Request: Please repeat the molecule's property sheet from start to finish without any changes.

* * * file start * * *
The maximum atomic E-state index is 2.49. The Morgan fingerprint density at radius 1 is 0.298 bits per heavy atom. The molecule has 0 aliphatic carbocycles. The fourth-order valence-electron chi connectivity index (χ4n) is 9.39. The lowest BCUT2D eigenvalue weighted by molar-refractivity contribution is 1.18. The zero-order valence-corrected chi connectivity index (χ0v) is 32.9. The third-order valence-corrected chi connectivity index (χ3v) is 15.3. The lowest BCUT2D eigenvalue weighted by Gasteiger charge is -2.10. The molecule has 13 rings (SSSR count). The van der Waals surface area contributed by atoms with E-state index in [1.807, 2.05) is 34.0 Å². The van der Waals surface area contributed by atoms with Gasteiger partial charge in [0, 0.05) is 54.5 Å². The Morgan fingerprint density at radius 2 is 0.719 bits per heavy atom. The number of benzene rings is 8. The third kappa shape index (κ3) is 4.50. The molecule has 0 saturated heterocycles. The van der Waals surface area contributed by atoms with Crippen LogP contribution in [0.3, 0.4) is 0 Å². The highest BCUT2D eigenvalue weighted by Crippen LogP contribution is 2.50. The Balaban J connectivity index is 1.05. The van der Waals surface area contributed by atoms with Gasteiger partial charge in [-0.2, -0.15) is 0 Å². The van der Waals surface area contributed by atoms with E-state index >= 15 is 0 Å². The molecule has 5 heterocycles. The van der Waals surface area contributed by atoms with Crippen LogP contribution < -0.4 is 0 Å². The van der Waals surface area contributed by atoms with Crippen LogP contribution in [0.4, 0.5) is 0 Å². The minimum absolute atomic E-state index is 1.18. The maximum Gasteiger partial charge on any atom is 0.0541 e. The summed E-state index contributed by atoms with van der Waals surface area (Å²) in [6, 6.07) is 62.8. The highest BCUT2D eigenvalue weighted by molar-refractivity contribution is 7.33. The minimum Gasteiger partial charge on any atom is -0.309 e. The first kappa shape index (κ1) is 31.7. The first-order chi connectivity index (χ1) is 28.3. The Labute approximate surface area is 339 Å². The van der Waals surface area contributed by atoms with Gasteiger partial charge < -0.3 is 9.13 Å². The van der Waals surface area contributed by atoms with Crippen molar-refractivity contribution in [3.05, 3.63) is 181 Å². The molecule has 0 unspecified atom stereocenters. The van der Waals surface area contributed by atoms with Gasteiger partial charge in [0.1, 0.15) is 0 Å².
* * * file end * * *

The maximum atomic E-state index is 2.49. The Morgan fingerprint density at radius 1 is 0.298 bits per heavy atom. The molecule has 0 aliphatic carbocycles. The fourth-order valence-electron chi connectivity index (χ4n) is 9.39. The lowest BCUT2D eigenvalue weighted by molar-refractivity contribution is 1.18. The zero-order valence-corrected chi connectivity index (χ0v) is 32.9. The third-order valence-corrected chi connectivity index (χ3v) is 15.3. The lowest BCUT2D eigenvalue weighted by Gasteiger charge is -2.10. The molecule has 13 rings (SSSR count). The van der Waals surface area contributed by atoms with E-state index in [1.807, 2.05) is 34.0 Å². The van der Waals surface area contributed by atoms with Gasteiger partial charge in [0, 0.05) is 54.5 Å². The Morgan fingerprint density at radius 2 is 0.719 bits per heavy atom. The number of benzene rings is 8. The third kappa shape index (κ3) is 4.50. The molecule has 0 saturated heterocycles. The van der Waals surface area contributed by atoms with Crippen LogP contribution in [0.3, 0.4) is 0 Å². The highest BCUT2D eigenvalue weighted by Crippen LogP contribution is 2.50. The Balaban J connectivity index is 1.05. The van der Waals surface area contributed by atoms with Gasteiger partial charge in [-0.2, -0.15) is 0 Å². The van der Waals surface area contributed by atoms with E-state index >= 15 is 0 Å². The molecule has 5 heterocycles. The van der Waals surface area contributed by atoms with Crippen LogP contribution < -0.4 is 0 Å². The van der Waals surface area contributed by atoms with Crippen LogP contribution in [0.4, 0.5) is 0 Å². The minimum absolute atomic E-state index is 1.18. The maximum Gasteiger partial charge on any atom is 0.0541 e. The summed E-state index contributed by atoms with van der Waals surface area (Å²) in [6, 6.07) is 62.8. The highest BCUT2D eigenvalue weighted by molar-refractivity contribution is 7.33. The minimum Gasteiger partial charge on any atom is -0.309 e. The first kappa shape index (κ1) is 31.7. The first-order chi connectivity index (χ1) is 28.3. The Labute approximate surface area is 339 Å². The van der Waals surface area contributed by atoms with Gasteiger partial charge < -0.3 is 9.13 Å². The van der Waals surface area contributed by atoms with Crippen molar-refractivity contribution in [3.05, 3.63) is 181 Å². The molecule has 0 unspecified atom stereocenters. The van der Waals surface area contributed by atoms with Gasteiger partial charge in [0.1, 0.15) is 0 Å².